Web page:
Medical disinformation from the BBC
The July 3 episode of Tim Harford’s “More or Less: Behind the Stats”, broadcast on BBC Radio 4 and the World Service, spread more medical disinformation with a piece entitled “Is ivermectin a Covid wonder drug?”. Timed to follow publication of an article in Clinical Infectious Diseases by Roman et al on 28 June, this piece seems a clumsy attempt to discredit the landmark British study of Bryant, Lawrie et al which was published by the American Journal of Therapeutics in June and has recently appeared in the current (July) print edition.
Though published by British authors — based at Dr Tess Lawrie’s Evidence-Based Medicine Consultancy Ltd in Bath and the University of Newcastle — and despite these authors lacking any conflicts of interest, BBC Radio 4 made no attempt to contact any of the study authors for interview or ‘right of reply’, which is a fairness obligation under the Ofcom Broadcasting Code. Instead, Harford spoke to one Gideon Meyerowitz-Katz, an epidemiologist at the University of Wollongong in Australia.
Bryant et al have published the world’s first Cochrane-standards systematic review and meta-analysis of available randomised clinical trials of ivermectin in treatment and prevention of COVID-19. The review of 3,406 patients in 24 randomised trials demonstrated a mortality risk reduction of 62% on ‘moderate certainty’ evidence. The documentation is meticulous and comprehensive. Its restriction was to ‘randomised’ clinical trials because non-randomised studies are typically disregarded by regulatory authorities. There was no ‘cherry picking’: all available trials at the study cut-off date were included.
Meyerowitz-Katz referred to Roman et al, with an almost identical but not the same title, which also claims to be a systematic review and meta-analysis. The study surveys only 1,173 patients over 10 studies, with the remaining known randomised trials arbitrarily excluded. Moreover, the article misreports published clinical trial data in a way that verges on falsification of data, as an Open Letter to the Editor-in-Chief has detailed. The initial misreporting while on the preprint server medRxiv included a farcical reversal of the treatment and control ‘arms’ of the clinical trial of Niaee et al, drawing protest from Dr Niaee himself which can still be found in the comments section of medRxiv. Unfortunately for Clinical Infectious Diseases, further misreporting (undetected by the journal’s peer reviewers) remains, in a way that renders the article worthless. Further background on the sources can be found here.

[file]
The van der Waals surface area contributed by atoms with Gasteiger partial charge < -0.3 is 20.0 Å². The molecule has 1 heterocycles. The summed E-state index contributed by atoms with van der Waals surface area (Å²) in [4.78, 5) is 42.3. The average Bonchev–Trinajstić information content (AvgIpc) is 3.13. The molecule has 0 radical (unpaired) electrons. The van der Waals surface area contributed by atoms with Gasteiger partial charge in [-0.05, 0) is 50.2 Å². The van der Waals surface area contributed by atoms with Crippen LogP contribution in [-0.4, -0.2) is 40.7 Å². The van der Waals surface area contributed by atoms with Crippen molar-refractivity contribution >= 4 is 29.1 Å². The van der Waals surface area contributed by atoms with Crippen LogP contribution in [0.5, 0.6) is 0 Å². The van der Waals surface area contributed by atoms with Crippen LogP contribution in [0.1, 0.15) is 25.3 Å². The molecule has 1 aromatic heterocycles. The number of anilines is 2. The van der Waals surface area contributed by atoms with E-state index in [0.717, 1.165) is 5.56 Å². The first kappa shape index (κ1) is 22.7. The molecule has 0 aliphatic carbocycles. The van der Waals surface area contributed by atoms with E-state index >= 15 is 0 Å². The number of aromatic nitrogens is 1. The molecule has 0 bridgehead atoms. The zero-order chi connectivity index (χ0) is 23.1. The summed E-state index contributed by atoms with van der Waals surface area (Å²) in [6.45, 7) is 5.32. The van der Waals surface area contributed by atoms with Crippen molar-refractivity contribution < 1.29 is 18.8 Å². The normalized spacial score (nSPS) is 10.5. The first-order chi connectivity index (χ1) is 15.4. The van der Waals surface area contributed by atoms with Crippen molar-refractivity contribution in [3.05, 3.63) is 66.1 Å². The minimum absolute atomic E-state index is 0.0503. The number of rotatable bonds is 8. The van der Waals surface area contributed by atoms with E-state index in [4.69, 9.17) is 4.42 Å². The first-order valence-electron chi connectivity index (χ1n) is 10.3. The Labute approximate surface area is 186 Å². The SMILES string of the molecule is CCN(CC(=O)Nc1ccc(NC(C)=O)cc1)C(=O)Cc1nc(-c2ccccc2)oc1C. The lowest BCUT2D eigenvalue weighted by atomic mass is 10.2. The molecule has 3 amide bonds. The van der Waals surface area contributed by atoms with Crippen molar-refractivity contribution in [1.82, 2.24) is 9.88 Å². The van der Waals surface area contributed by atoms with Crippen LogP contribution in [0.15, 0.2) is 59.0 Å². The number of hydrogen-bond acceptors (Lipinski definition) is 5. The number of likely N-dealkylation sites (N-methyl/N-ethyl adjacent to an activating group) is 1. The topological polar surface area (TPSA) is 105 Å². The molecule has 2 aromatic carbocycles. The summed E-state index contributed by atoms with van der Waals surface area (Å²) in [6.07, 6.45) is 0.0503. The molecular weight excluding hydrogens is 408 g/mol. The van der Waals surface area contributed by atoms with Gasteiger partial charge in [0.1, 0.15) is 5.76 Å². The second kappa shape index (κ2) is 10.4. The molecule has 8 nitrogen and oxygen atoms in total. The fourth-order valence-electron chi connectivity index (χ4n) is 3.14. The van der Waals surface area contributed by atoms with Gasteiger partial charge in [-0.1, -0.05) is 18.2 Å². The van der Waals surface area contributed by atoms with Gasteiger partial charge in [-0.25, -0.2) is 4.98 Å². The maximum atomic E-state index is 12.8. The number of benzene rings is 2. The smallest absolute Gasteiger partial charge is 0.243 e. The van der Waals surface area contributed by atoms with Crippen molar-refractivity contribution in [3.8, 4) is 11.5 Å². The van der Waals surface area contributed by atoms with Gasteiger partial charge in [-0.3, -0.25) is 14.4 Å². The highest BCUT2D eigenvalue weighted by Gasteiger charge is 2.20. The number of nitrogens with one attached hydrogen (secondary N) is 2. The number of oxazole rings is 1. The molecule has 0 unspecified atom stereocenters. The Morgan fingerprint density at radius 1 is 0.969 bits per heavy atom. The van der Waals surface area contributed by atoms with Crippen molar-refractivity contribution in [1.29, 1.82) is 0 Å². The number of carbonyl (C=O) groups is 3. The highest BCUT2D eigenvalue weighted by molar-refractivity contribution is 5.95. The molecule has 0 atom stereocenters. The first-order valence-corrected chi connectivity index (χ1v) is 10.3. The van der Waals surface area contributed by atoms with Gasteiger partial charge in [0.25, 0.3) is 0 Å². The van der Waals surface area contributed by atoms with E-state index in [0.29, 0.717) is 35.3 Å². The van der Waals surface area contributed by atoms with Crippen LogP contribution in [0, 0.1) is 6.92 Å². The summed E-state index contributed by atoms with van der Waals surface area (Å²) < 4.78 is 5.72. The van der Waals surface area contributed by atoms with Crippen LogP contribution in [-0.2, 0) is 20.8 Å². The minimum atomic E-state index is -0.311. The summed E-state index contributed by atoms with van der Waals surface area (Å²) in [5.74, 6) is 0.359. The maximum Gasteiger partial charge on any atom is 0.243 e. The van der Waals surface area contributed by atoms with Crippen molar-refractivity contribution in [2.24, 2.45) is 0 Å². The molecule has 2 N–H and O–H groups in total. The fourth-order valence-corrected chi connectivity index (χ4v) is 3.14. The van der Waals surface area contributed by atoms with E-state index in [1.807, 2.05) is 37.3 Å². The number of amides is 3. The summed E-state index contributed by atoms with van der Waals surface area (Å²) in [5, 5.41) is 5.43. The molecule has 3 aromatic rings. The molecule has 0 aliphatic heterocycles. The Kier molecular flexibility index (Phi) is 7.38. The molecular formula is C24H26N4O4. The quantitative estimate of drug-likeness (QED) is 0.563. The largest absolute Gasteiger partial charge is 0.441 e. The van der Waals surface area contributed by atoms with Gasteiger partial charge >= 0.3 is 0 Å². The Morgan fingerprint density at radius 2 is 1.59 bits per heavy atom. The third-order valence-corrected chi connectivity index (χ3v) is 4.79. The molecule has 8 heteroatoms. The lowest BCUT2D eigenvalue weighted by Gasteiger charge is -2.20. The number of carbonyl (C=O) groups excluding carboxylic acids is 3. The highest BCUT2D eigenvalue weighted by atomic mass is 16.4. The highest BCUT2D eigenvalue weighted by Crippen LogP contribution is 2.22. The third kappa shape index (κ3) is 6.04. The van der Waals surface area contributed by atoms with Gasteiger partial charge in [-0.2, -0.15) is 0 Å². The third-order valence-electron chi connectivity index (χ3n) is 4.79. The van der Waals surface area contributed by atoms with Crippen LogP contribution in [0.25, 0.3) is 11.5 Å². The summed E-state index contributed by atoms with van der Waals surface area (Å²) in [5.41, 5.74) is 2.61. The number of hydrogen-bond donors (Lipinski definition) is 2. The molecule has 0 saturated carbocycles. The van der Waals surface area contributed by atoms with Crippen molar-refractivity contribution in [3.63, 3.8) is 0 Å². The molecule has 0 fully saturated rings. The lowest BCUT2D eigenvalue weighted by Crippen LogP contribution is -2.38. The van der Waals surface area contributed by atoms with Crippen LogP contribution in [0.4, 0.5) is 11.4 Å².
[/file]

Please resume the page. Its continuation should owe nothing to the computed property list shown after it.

These facts seemed unknown to Meyerowitz-Katz, who presented it as a contrasting study arriving at opposite conclusions. In fact, even the highly-selected data offer a mortality risk reduction closely similar to Bryant et al, merely one with wider Confidence Intervals. Roman et al commit the elementary fallacy of supposing that lacking statistically significant evidence (in their highly selective survey) is the same thing as a positive demonstration of no benefit.
This is not so; all of the studies cited consistently show benefit. In addition to their selectivity and misreporting of basic data, Roman et al assert conclusions that do not follow from the evidence.